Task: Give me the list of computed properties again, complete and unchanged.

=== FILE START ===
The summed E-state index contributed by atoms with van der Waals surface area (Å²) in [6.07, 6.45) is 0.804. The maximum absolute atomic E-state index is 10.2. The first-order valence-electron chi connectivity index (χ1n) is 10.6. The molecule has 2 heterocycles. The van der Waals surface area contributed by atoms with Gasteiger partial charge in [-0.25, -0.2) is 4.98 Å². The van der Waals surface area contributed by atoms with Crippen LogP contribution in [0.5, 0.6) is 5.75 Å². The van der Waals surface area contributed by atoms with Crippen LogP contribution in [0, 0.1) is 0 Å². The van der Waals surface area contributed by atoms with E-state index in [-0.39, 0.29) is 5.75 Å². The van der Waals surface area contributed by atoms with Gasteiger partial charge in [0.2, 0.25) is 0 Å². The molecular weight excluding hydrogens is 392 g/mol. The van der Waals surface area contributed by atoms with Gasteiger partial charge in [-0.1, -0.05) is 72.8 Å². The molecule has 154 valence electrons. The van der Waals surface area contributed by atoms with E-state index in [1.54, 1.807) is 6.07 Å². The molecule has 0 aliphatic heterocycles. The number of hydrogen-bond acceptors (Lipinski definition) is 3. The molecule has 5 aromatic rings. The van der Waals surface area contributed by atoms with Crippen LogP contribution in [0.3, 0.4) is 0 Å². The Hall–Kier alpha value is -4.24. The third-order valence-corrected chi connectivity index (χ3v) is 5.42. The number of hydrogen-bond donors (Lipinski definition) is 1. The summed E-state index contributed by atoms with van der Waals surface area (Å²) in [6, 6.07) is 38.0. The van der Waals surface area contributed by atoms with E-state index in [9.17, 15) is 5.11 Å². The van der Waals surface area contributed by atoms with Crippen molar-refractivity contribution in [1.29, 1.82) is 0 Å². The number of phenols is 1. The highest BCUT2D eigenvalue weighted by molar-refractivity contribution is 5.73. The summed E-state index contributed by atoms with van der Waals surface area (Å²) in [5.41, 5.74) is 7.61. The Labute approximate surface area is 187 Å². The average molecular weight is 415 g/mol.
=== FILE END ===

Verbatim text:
The summed E-state index contributed by atoms with van der Waals surface area (Å²) in [6.07, 6.45) is 0.804. The maximum absolute atomic E-state index is 10.2. The first-order valence-electron chi connectivity index (χ1n) is 10.6. The molecule has 2 heterocycles. The van der Waals surface area contributed by atoms with Gasteiger partial charge in [-0.25, -0.2) is 4.98 Å². The van der Waals surface area contributed by atoms with Crippen LogP contribution in [0.5, 0.6) is 5.75 Å². The van der Waals surface area contributed by atoms with Crippen LogP contribution in [0, 0.1) is 0 Å². The van der Waals surface area contributed by atoms with E-state index in [-0.39, 0.29) is 5.75 Å². The van der Waals surface area contributed by atoms with Gasteiger partial charge in [0.2, 0.25) is 0 Å². The molecular weight excluding hydrogens is 392 g/mol. The van der Waals surface area contributed by atoms with Gasteiger partial charge in [-0.1, -0.05) is 72.8 Å². The molecule has 154 valence electrons. The van der Waals surface area contributed by atoms with E-state index in [1.54, 1.807) is 6.07 Å². The molecule has 0 aliphatic heterocycles. The number of hydrogen-bond acceptors (Lipinski definition) is 3. The molecule has 5 aromatic rings. The van der Waals surface area contributed by atoms with Crippen LogP contribution in [0.3, 0.4) is 0 Å². The Hall–Kier alpha value is -4.24. The third-order valence-corrected chi connectivity index (χ3v) is 5.42. The number of hydrogen-bond donors (Lipinski definition) is 1. The summed E-state index contributed by atoms with van der Waals surface area (Å²) in [6, 6.07) is 38.0. The van der Waals surface area contributed by atoms with E-state index in [9.17, 15) is 5.11 Å². The van der Waals surface area contributed by atoms with Crippen molar-refractivity contribution in [1.29, 1.82) is 0 Å². The number of phenols is 1. The highest BCUT2D eigenvalue weighted by molar-refractivity contribution is 5.73. The summed E-state index contributed by atoms with van der Waals surface area (Å²) in [5.41, 5.74) is 7.61. The Labute approximate surface area is 187 Å². The average molecular weight is 415 g/mol.